The robustness analysis of DVH metrics on QA CTs showed similar results for both 3 mm and 5 mm setup uncertainty. Utilizing higher setup uncertainty for robustness will often cause nearby OARs to have increased dose in order to maintain target coverage under uncertainty scenarios. Therefore, as results were similar between the two robustness criteria analyzed, 3 mm is sufficient. However, as mentioned previously, larger setup uncertainty for robustness criteria should be considered when daily 3D imaging is not available due to increased daily setup variations.
The proposed recommendations are subject to several important limitations, including the small cohort in this preliminary study. This is a single institution study and future studies from outside institutions should be conducted to corroborate these results. It should be noted that robustness was evaluated using QA CT. The differences in setup observed on the QA CT may not be indicative of how the patient was treated, and must be carefully monitored and minimized through immobilization. Future work will utilize daily CBCT to evaluate robustness and may offer more insight to delivered dose. Additionally, not all patients could be included in the robustness assessment as only more recently treated patients were still accessible within the treatment planning system. However, even with these limitations, practical recommendations for breast proton therapy can be drawn from this study, many of which have not yet been addressed in previously published guidelines.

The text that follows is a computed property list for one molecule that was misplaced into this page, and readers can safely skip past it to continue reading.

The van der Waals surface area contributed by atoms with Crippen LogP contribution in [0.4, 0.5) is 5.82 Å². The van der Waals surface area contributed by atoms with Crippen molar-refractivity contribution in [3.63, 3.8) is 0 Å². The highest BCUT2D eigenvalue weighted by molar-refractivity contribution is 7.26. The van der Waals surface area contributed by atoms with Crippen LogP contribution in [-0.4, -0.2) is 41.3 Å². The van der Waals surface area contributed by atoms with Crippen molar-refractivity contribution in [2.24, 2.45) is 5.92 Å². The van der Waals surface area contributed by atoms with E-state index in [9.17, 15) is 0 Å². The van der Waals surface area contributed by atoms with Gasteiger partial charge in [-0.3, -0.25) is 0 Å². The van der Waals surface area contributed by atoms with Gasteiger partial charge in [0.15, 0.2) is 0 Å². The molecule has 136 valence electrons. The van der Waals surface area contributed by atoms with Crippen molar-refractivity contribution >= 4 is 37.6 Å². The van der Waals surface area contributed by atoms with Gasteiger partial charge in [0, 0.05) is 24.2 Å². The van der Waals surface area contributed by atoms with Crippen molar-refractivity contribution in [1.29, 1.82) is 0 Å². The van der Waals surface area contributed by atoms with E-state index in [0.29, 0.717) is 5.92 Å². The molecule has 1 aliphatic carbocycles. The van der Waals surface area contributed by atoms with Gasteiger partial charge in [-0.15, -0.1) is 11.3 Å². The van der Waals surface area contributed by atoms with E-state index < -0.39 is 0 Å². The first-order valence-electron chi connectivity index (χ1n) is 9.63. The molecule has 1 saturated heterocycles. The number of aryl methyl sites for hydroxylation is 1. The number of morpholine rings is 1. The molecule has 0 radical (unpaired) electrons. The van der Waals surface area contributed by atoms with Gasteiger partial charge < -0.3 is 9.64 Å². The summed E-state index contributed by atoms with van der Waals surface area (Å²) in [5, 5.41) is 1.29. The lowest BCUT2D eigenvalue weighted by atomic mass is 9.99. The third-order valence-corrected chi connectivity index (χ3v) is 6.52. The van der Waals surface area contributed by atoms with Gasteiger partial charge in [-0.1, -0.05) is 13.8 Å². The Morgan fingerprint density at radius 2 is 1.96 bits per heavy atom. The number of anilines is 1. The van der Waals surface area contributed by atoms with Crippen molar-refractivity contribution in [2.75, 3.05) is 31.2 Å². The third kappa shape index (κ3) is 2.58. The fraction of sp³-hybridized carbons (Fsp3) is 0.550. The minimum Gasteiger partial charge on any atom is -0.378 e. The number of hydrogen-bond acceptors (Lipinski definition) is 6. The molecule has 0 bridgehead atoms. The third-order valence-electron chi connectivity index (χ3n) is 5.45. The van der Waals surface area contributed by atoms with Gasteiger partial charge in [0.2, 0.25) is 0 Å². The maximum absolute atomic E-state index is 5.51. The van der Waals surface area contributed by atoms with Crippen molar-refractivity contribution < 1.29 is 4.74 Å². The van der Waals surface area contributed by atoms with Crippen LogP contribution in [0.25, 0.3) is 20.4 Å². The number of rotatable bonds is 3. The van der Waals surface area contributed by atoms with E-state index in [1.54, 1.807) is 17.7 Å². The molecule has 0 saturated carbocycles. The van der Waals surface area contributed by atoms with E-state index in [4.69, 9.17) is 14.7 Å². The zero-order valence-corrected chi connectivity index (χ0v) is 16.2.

As proton therapy is increasingly used for breast cancer treatment, we aimed to provide practical recommendations for treatment planning and daily treatment. We recommend utilizing daily CBCT with 3 mm setup uncertainty in robustness analysis. If daily CBCT imaging is not available, then larger setup uncertainty should be used. If the patient has expanders or implants or a short time between surgery and simulation, then two QA CTs should be conducted during treatment, otherwise, one QA CT early in the treatment course is sufficient.
Declaration of interests
The authors declare that they have no known competing financial interests or personal relationships that could have appeared to influence the work reported in this paper.